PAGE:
Figure 2 is a cross sectional view of a portion of a turbofan jet engine similar to the one in Figure 1, showing an air bleed system according to the present invention;

Figure 3 is a close up cross sectional view of the air bleed system of Figure 2 shown in the closed position.

Figure 4 is a close up cross sectional view of the air bleed system of Figure 2 shown in the open position.

Figure 5 is a side view of a bleed case, a main component of the air bleed system of Figure 2.

FIG. 6 is cross-sectional view of a plurality of bleed ligaments and a manifold.

FIG. 6A is an enlarged cross sectional view of the air bleed system of Figure 4.

DETAILED DESCRIPTION

Broadly stated, the present invention is an improved air bleed system for a gas turbine engine having one or more compressor stages. The air bleed system may be located in the aft portion of the low pressure compressor chamber and comprises a movable bleed valve and a stationary, annular bleed case having a forward section and an aft section and ligaments connecting the two sections. The ligaments along with the forward and aft section define a plurality of bleed ports. A manifold is formed in the area between an outer radial surface of ligaments and the forward and aft portions of the bleed case. The manifold communicates with the plurality of bleed ports to allow for circumferential flow between the bleed ports via an opening or gap radially outward of the ligaments. The manifold reduces bleed cavity recirculation, cavity air velocities and mach number through bleed ports. Additionally, the manifold reduces total pressure loss and reduces upstream and downstream disturbances to the main flow field adjacent rotor blade stage positioned forward and aft of the bleed ports.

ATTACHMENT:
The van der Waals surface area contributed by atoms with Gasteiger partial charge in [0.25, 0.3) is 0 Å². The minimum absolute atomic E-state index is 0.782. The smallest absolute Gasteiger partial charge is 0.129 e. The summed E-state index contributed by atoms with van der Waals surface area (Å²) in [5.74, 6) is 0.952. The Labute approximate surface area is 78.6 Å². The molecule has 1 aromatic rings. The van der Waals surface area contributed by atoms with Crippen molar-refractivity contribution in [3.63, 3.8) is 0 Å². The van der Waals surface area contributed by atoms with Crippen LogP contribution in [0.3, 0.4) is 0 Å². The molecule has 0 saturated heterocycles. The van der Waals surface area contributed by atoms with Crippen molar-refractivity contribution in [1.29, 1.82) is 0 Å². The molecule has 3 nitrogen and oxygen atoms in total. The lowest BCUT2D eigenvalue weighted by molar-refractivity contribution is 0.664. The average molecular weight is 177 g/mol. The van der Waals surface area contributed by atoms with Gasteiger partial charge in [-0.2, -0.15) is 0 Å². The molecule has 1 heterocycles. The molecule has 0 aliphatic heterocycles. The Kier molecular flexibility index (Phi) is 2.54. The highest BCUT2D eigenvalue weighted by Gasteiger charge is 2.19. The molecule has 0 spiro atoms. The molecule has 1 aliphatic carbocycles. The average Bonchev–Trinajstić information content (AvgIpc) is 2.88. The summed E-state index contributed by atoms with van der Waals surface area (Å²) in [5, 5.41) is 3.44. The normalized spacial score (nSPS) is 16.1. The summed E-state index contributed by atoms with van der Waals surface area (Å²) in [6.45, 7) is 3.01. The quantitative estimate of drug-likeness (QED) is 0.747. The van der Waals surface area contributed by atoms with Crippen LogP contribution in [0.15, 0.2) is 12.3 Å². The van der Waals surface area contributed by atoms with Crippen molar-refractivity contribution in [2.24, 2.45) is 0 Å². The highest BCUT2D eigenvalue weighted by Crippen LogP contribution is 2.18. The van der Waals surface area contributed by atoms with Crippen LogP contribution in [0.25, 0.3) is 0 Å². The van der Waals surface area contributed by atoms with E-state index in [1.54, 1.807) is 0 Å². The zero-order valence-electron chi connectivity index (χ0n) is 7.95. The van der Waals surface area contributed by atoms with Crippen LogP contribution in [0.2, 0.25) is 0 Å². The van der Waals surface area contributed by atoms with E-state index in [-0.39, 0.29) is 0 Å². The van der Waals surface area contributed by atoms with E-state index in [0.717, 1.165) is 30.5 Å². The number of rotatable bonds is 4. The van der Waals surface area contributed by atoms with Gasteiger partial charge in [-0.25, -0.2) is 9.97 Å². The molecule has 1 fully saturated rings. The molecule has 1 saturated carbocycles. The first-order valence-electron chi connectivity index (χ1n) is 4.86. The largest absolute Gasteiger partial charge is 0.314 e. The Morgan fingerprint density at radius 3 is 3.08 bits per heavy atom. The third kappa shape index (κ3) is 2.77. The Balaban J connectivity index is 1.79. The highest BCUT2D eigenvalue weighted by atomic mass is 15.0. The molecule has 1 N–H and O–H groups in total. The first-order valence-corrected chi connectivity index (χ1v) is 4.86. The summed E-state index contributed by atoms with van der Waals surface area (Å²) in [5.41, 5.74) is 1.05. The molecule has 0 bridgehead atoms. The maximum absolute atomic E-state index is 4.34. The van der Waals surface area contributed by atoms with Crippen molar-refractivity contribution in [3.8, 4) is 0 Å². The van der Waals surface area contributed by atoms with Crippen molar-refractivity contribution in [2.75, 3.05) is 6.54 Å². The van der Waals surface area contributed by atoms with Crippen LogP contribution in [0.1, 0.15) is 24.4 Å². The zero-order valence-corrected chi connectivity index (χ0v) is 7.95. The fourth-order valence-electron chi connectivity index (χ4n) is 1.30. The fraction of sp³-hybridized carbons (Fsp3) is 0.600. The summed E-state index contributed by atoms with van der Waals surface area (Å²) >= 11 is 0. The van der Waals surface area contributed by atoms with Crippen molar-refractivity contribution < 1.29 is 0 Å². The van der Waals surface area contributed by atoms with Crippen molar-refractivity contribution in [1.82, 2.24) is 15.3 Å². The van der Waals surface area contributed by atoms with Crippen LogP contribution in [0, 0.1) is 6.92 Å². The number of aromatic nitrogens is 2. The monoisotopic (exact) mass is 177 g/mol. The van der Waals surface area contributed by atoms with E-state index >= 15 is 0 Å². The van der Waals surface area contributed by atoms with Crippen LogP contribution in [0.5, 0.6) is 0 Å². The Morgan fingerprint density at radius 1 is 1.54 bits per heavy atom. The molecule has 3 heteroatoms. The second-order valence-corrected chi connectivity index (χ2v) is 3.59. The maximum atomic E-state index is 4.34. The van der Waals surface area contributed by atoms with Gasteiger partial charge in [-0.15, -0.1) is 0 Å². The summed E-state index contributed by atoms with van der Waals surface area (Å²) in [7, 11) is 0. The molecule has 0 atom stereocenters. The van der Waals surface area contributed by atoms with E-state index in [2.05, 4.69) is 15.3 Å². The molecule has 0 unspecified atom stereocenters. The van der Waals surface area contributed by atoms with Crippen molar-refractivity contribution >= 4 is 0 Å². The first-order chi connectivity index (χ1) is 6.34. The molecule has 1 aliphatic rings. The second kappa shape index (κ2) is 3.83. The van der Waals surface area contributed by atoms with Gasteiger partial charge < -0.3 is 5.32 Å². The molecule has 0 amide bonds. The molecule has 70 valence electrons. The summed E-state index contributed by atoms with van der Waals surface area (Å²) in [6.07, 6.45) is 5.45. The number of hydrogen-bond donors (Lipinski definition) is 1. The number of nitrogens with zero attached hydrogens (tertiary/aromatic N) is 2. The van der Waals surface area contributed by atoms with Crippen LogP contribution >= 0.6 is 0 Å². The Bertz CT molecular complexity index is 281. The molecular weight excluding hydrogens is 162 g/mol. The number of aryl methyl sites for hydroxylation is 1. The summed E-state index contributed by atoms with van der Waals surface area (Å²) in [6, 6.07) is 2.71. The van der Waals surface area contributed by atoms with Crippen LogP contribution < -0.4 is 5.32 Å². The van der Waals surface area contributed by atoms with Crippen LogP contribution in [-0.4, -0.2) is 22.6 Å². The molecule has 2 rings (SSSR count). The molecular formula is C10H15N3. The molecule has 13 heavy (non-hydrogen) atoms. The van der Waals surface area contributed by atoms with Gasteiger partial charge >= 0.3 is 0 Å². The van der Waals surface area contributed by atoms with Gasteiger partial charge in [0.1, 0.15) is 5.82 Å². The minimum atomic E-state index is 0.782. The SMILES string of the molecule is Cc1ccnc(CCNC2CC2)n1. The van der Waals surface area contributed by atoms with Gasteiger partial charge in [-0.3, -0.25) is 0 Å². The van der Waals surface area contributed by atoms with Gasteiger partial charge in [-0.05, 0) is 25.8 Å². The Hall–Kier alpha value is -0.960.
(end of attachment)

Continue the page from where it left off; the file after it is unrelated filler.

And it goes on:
Engine Principles

A gas turbine engine works by forcing compressed air into a combustion chamber where it is mixed with fuel and ignited so that the exhaust gases exit a downstream nozzle, thereby creating thrust (or power in the case of industrial gas turbine engines).